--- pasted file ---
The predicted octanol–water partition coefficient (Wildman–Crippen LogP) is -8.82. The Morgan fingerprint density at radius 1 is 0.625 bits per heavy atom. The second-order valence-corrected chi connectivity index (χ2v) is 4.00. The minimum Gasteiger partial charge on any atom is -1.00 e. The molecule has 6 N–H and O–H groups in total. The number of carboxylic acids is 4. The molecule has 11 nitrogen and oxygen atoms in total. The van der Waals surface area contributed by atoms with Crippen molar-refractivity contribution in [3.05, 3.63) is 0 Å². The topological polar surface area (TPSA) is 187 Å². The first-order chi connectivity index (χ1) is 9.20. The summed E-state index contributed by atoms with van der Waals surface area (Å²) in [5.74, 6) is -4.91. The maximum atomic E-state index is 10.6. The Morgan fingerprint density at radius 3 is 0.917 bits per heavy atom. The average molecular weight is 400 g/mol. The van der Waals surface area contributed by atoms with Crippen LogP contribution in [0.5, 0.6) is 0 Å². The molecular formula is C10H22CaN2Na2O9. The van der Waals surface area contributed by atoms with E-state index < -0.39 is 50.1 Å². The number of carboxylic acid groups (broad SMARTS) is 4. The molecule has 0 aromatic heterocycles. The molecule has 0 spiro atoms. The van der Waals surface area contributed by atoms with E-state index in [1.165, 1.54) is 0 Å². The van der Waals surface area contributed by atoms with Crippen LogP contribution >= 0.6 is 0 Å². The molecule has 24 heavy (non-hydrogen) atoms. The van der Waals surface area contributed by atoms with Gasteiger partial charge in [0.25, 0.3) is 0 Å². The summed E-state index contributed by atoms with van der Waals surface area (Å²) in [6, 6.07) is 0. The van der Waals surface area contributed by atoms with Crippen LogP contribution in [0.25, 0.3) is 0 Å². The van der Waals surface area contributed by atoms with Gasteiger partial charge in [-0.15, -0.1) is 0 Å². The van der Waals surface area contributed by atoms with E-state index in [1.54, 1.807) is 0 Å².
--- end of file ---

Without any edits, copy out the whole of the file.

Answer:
The predicted octanol–water partition coefficient (Wildman–Crippen LogP) is -8.82. The Morgan fingerprint density at radius 1 is 0.625 bits per heavy atom. The second-order valence-corrected chi connectivity index (χ2v) is 4.00. The minimum Gasteiger partial charge on any atom is -1.00 e. The molecule has 6 N–H and O–H groups in total. The number of carboxylic acids is 4. The molecule has 11 nitrogen and oxygen atoms in total. The van der Waals surface area contributed by atoms with Crippen molar-refractivity contribution in [3.05, 3.63) is 0 Å². The topological polar surface area (TPSA) is 187 Å². The first-order chi connectivity index (χ1) is 9.20. The summed E-state index contributed by atoms with van der Waals surface area (Å²) in [5.74, 6) is -4.91. The maximum atomic E-state index is 10.6. The Morgan fingerprint density at radius 3 is 0.917 bits per heavy atom. The average molecular weight is 400 g/mol. The van der Waals surface area contributed by atoms with Crippen LogP contribution in [0.5, 0.6) is 0 Å². The molecular formula is C10H22CaN2Na2O9. The van der Waals surface area contributed by atoms with E-state index < -0.39 is 50.1 Å². The number of carboxylic acid groups (broad SMARTS) is 4. The molecule has 0 aromatic heterocycles. The molecule has 0 spiro atoms. The van der Waals surface area contributed by atoms with E-state index in [1.165, 1.54) is 0 Å². The van der Waals surface area contributed by atoms with Crippen LogP contribution >= 0.6 is 0 Å². The molecule has 24 heavy (non-hydrogen) atoms. The van der Waals surface area contributed by atoms with Gasteiger partial charge in [0.25, 0.3) is 0 Å². The summed E-state index contributed by atoms with van der Waals surface area (Å²) in [6, 6.07) is 0. The van der Waals surface area contributed by atoms with Crippen LogP contribution in [0.25, 0.3) is 0 Å². The van der Waals surface area contributed by atoms with Gasteiger partial charge in [-0.15, -0.1) is 0 Å². The van der Waals surface area contributed by atoms with E-state index in [1.54, 1.807) is 0 Å².